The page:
Russian Pole Vaulter Aleksandr Gripich (Getty images)


Pos Athlete Mark Country
1 Shawnacy Barber 5.90 Canada CAN
2 Sam Kendricks 5.80 United States USA
3 Jacob Blankenship 5.80 United States USA
4 Germán Chiaraviglio 5.65 Argentina ARG
5 Jack Whitt 5.60 United States USA


Pos Athlete Mark Country
1 Alana Boyd 4.60 Australia AUS
2 Nina Kennedy 4.59 Australia AUS
3 Sandi Morris 4.55 United States USA
4 April Steiner Bennett 4.55 United States USA
5 Demi Payne 4.45 United States USA


Pos Athlete Mark Country
1 Sergey Bubka 6.14 Ukraine UKR
2 Maksim Tarasov 6.05 Russia RUS
3 Dmitri Markov 6.05 Australia AUS
4 Brad Walker 6.04 United States USA
5 Okkert Brits 6.03 South Africa RSA


Pos Athlete Mark Country
1 Elena Isinbaeva 5.06 Russia RUS
2 Jennifer Suhr 4.92 United States USA
3 Yarisley Silva 4.90 Cuba CUB
4 Svetlana Feofanova 4.88 Russia RUS
5 Fabiana Murer 4.85 Brazil BRA

Pole Vault

How it works

Competitors vault over a 4.5m-long horizontal bar by sprinting along a runway and jamming a pole against a ‘stop board’ at the back of a recessed metal ‘box’ sited centrally at the base of the uprights. They seek to clear the greatest height without knocking the bar to the ground.

All competitors have three attempts per height, although they can elect to ‘pass’, i.e. advance to a greater height despite not having cleared the current one. Three consecutive failures at the same height, or combination of heights, cause a competitor’s elimination.

If competitors are tied on the same height, the winner will have had the least failures at that height. If competitors are still tied, the winner will have had the least failures across the entire competition. Thereafter a jump-off will decide the winner.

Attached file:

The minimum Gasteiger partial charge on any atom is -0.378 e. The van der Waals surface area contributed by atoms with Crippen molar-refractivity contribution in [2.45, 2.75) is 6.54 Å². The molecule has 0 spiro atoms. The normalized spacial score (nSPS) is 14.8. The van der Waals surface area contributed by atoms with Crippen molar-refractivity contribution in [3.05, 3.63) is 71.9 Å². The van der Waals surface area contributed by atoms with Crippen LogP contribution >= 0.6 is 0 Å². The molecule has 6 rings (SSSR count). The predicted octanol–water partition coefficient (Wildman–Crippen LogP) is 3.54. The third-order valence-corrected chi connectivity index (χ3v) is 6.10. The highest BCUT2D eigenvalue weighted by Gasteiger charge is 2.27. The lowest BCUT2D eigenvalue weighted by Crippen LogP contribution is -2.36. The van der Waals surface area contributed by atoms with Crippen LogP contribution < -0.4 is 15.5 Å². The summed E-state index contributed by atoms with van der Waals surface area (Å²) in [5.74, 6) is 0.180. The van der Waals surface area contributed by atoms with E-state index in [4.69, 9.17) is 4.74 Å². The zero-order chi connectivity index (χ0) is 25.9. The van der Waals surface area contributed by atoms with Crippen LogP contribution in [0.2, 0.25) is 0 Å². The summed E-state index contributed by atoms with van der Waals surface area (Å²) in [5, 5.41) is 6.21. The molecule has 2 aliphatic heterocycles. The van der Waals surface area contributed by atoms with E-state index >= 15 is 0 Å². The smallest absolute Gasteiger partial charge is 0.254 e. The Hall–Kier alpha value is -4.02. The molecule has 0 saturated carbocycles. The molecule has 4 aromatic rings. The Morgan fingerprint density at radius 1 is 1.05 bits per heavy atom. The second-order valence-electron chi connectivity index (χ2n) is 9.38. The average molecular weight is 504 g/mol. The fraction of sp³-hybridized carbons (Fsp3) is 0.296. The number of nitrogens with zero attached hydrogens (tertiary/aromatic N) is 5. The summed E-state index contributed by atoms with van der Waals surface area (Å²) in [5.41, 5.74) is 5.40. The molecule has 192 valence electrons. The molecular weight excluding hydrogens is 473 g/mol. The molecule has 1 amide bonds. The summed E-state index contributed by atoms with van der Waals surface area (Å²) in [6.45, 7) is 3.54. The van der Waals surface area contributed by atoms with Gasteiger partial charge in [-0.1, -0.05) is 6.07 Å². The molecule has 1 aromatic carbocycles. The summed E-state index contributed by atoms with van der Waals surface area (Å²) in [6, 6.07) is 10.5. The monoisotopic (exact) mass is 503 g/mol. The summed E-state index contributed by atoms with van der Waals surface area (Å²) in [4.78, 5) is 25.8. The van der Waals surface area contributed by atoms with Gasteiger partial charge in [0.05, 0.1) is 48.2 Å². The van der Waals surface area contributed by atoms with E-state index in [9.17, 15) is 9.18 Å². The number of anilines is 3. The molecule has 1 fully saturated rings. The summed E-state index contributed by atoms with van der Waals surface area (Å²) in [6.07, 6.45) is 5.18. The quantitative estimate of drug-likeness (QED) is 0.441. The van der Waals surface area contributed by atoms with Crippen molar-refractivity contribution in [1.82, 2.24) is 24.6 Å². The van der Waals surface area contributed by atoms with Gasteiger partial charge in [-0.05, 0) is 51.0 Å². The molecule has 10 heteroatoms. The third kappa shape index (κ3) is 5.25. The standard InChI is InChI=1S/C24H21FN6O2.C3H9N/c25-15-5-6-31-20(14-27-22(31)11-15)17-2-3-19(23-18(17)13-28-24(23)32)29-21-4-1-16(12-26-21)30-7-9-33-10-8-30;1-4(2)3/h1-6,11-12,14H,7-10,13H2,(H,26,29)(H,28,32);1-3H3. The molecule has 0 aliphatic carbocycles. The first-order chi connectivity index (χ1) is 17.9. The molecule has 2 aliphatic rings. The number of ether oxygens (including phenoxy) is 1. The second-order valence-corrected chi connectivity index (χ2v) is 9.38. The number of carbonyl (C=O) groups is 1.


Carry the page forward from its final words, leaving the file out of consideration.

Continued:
Pole vaulting, originally for distance, dates back to at least the 16th century and there is also evidence it was even practised in Ancient Greece. The origins of modern vaulting can be traced back to Germany in the 1850s, when the sport was adopted by a gymnastic association, and also in the Lake District region of England, where contests were held with ash or hickory poles with iron spikes in the end.

The first recorded use of bamboo poles was in 1857. The top vaulters started using steel poles in the 1940s and flexible fibreglass, and later carbon fibre, poles started to be widely used in the late 1950s.

Did you know

Tom Ray, a Cumbrian vaulter who was the 'world champion' in 1887, used to gain several feet by climbing the pole when it was upright. This method has now been outlawed: if an athlete’s grip moves above the top hand after take-off, the vault is declared foul

Gold standard

USA racked up an incredible sequence by winning every men’s Olympic title from 1896 to 1968 (if the 1906 Intercalated Games are discounted), a sequence that was broken by East Germany's Wolfgang Nordwig in 1972. Ukraine's Sergey Bubka won six consecutive gold medals at the IAAF World Championships from 1983 to 1997.

The women’s Pole Vault came onto the IAAF World Championships programme in 1999 and first appeared at the Olympic Games in 2000. Both contests were won by the US vaulter Stacy Dragila.


Sergey Bubka

The Ukrainian not only won six consecutive World titles between 1983 and 1997 but also set 35 World records, outdoors and indoors. However, he won only one Olympic gold medal, in 1988. In 2012, he became one of the 24 inaugural members of the IAAF Hall of Fame.

Yelena Isinbayeva

Isinbayeva won the 2004 and 2008 Olympic titles and also gold medals at 2005 and 2007 IAAF World Championships. She has also won at the IAAF World Indoor Championships on four occasions and was the female Athlete of the Year in 2004, 2005 and 2008.